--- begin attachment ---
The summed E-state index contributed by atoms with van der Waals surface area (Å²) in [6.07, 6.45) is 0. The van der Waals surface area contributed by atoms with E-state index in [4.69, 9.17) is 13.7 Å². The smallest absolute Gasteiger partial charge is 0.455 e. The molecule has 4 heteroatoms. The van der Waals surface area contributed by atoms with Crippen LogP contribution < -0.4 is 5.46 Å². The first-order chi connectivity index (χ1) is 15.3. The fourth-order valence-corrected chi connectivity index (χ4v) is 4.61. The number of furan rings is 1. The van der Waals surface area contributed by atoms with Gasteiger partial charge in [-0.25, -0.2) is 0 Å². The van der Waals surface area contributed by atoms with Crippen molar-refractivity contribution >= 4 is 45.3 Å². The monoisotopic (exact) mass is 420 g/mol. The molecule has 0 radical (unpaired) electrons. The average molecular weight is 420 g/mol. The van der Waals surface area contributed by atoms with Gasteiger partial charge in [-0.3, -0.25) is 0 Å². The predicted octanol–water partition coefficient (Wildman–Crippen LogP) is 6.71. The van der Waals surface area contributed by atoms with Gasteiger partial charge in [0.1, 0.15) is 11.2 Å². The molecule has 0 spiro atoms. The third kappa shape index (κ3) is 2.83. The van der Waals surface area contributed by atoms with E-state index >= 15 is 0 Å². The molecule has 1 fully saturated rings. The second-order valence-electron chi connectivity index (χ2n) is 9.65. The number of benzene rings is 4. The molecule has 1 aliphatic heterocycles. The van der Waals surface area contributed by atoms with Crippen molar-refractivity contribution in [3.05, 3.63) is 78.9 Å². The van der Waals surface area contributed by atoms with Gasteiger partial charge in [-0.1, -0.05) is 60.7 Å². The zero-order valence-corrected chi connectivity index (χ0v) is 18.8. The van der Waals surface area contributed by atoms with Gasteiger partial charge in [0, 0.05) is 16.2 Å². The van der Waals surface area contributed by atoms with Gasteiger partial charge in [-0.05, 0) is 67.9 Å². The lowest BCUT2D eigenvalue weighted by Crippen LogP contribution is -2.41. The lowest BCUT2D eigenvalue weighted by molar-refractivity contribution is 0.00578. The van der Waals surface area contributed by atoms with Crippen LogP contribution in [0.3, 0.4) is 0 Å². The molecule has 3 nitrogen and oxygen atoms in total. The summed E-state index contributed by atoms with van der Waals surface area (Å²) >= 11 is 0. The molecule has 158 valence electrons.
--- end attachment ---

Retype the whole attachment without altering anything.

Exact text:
The summed E-state index contributed by atoms with van der Waals surface area (Å²) in [6.07, 6.45) is 0. The van der Waals surface area contributed by atoms with E-state index in [4.69, 9.17) is 13.7 Å². The smallest absolute Gasteiger partial charge is 0.455 e. The molecule has 4 heteroatoms. The van der Waals surface area contributed by atoms with Crippen LogP contribution < -0.4 is 5.46 Å². The first-order chi connectivity index (χ1) is 15.3. The fourth-order valence-corrected chi connectivity index (χ4v) is 4.61. The number of furan rings is 1. The van der Waals surface area contributed by atoms with Gasteiger partial charge in [-0.25, -0.2) is 0 Å². The van der Waals surface area contributed by atoms with Crippen molar-refractivity contribution >= 4 is 45.3 Å². The monoisotopic (exact) mass is 420 g/mol. The molecule has 0 radical (unpaired) electrons. The average molecular weight is 420 g/mol. The van der Waals surface area contributed by atoms with Gasteiger partial charge in [-0.3, -0.25) is 0 Å². The predicted octanol–water partition coefficient (Wildman–Crippen LogP) is 6.71. The van der Waals surface area contributed by atoms with Gasteiger partial charge in [0.1, 0.15) is 11.2 Å². The molecule has 0 spiro atoms. The third kappa shape index (κ3) is 2.83. The van der Waals surface area contributed by atoms with E-state index >= 15 is 0 Å². The molecule has 1 fully saturated rings. The second-order valence-electron chi connectivity index (χ2n) is 9.65. The number of benzene rings is 4. The molecule has 1 aliphatic heterocycles. The van der Waals surface area contributed by atoms with Crippen molar-refractivity contribution in [3.05, 3.63) is 78.9 Å². The van der Waals surface area contributed by atoms with Gasteiger partial charge in [-0.1, -0.05) is 60.7 Å². The zero-order valence-corrected chi connectivity index (χ0v) is 18.8. The van der Waals surface area contributed by atoms with Gasteiger partial charge in [0, 0.05) is 16.2 Å². The van der Waals surface area contributed by atoms with Gasteiger partial charge in [-0.05, 0) is 67.9 Å². The lowest BCUT2D eigenvalue weighted by Crippen LogP contribution is -2.41. The lowest BCUT2D eigenvalue weighted by molar-refractivity contribution is 0.00578. The van der Waals surface area contributed by atoms with Crippen LogP contribution in [0.3, 0.4) is 0 Å². The molecule has 3 nitrogen and oxygen atoms in total. The summed E-state index contributed by atoms with van der Waals surface area (Å²) >= 11 is 0. The molecule has 158 valence electrons.